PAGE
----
Executive Director GreenFaith
I’m coming out of my worst two months of flying and possibly of my life, I think. But I have my plan so I'm feeling good about that. My plan is to top my flying at 80,000 miles next year and commit to reducing my flying. I'm going to do a 20% year over year reduction for the next three years, and then evaluate at that point in time. I offset the miles I do fly.
My flying has increased as the reach of GreenFaith’s work has increased. And so, as we have grown to engage with a more global audience, which has been a real joy and privilege, I have also found that flying, has been a part of building and nurturing those relationships.
Along with that, there's been a genuine enjoyment of the privilege of seeing different places and meeting different people around the world. And the privilege associated with that. So I would say that's what it has meant.
It’s been a process of education and seeing how massive the impact of flying is, and my own carbon footprint. It just becomes a question of integrity. I can't be out there wailing on corporations to reduce their emissions and talking to other people about reducing our own carbon footprint if I'm flying all over the place.
It began with an uncomfortable realization that the way in which I was flying, because of its impact was inconsistent with my own values. And because I tried to live consistently with my values, I needed to wrestle with that. So it's been a gradual process of education, awareness, and wrestling with the discomfort. How has this decision impacted your life? It has provided what feels like a first stage of a resolution, or a way to address the lack of integrity that I mentioned earlier. Emotionally, it's made me feel, “okay, at least I'm wrestling with this stuff now, in a way that's open and that is consistent with who I am and who I want to be.” It's made me realize that in terms of the traveling that I am going to do, I need to be much more intentional, and maximize the benefit of that in terms of the relationships that I build, and the work that I get done.
I feel some loss of freedom. That's counterbalanced by the fact that I feel like I'll actually be able to be at home and around my loved ones and community a little bit more, which honestly feels nice. To be completely honest, I feel like even with my new flight reduction plan, for the first several years I'm still going to be flying much more than the average person. So, I want to be very clear about not being too proud of this as a solution and it's one that balances my need to have integrity, with the desire to keep on building relationships. I also feel that there's a sort of practical workman-like dimension to it. I believe everybody needs to get to work on this stuff, and this is my way of getting to work on it. So it feels like I'm shifting out of a place where the primary emotion was feeling bad about a lack of integrity, to a place of, “okay, I've got to roll up my sleeves and get to work on this.” I've got to do the emotional work and I've got to do the practical work also.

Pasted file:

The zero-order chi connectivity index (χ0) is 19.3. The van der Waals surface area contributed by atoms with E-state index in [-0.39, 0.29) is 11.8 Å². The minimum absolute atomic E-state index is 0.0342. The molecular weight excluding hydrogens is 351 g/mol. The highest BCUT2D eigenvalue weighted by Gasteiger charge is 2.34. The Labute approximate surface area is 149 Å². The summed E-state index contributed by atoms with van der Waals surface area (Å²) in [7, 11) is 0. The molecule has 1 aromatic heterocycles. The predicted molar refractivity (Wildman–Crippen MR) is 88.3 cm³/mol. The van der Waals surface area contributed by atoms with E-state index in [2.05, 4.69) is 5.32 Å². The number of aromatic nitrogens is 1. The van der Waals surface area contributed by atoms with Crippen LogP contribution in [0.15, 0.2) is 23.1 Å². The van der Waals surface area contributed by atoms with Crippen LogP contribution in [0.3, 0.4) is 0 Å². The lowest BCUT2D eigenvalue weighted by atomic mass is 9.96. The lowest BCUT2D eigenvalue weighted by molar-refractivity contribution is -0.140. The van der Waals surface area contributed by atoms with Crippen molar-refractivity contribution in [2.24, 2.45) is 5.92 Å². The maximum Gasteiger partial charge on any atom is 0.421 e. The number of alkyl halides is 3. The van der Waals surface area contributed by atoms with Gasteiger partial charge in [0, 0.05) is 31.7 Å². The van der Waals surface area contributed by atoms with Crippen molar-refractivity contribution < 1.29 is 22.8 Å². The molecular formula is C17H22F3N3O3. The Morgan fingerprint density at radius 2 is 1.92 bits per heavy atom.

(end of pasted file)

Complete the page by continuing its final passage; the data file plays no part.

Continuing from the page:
My faith teaches me that I need to do what's right, even when it's hard. There's a great phrase in organizing about when you've got a problem, a lantern on the problem. You don't ignore it or try to make it go away. My faith pushes me to hang a lantern on this discomfort, and to address it. And my faith has helped me have the perseverance to stick with paying attention to that, even when I didn't necessarily see a solution to it.
I also believe that it's a gift from God and the spiritual realm, to say okay, I want to address this, here’s a concrete way of doing that creatively, as a new step in the development of my own identity and my own personhood. This is a spiritual gift. Through wrestling with this morally and spiritually, it's something that's emerged out of that inner struggle. So I think it's very much a journey. This process is an important spiritual and religious aspect, that isn't necessarily for everybody, but it certainly is for me.back to Stories from the Ground